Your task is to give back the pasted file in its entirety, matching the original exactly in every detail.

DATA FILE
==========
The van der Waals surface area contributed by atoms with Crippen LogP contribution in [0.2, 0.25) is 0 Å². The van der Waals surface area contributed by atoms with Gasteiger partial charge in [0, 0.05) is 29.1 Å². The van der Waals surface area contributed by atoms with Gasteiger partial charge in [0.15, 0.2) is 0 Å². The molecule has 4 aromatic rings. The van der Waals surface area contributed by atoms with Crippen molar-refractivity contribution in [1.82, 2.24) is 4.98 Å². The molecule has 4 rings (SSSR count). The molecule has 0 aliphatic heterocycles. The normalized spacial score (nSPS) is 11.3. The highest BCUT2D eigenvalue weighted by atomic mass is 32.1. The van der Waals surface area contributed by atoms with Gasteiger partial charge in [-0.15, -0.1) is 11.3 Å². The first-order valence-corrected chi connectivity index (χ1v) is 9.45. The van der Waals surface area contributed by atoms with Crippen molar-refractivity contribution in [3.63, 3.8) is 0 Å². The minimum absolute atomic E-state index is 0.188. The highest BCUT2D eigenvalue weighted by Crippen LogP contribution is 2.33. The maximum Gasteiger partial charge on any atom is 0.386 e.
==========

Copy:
The van der Waals surface area contributed by atoms with Crippen LogP contribution in [0.2, 0.25) is 0 Å². The van der Waals surface area contributed by atoms with Gasteiger partial charge in [0, 0.05) is 29.1 Å². The van der Waals surface area contributed by atoms with Gasteiger partial charge in [0.15, 0.2) is 0 Å². The molecule has 4 aromatic rings. The van der Waals surface area contributed by atoms with Crippen molar-refractivity contribution in [1.82, 2.24) is 4.98 Å². The molecule has 4 rings (SSSR count). The molecule has 0 aliphatic heterocycles. The normalized spacial score (nSPS) is 11.3. The highest BCUT2D eigenvalue weighted by atomic mass is 32.1. The van der Waals surface area contributed by atoms with Gasteiger partial charge in [-0.15, -0.1) is 11.3 Å². The first-order valence-corrected chi connectivity index (χ1v) is 9.45. The van der Waals surface area contributed by atoms with Crippen molar-refractivity contribution in [3.63, 3.8) is 0 Å². The minimum absolute atomic E-state index is 0.188. The highest BCUT2D eigenvalue weighted by Crippen LogP contribution is 2.33. The maximum Gasteiger partial charge on any atom is 0.386 e.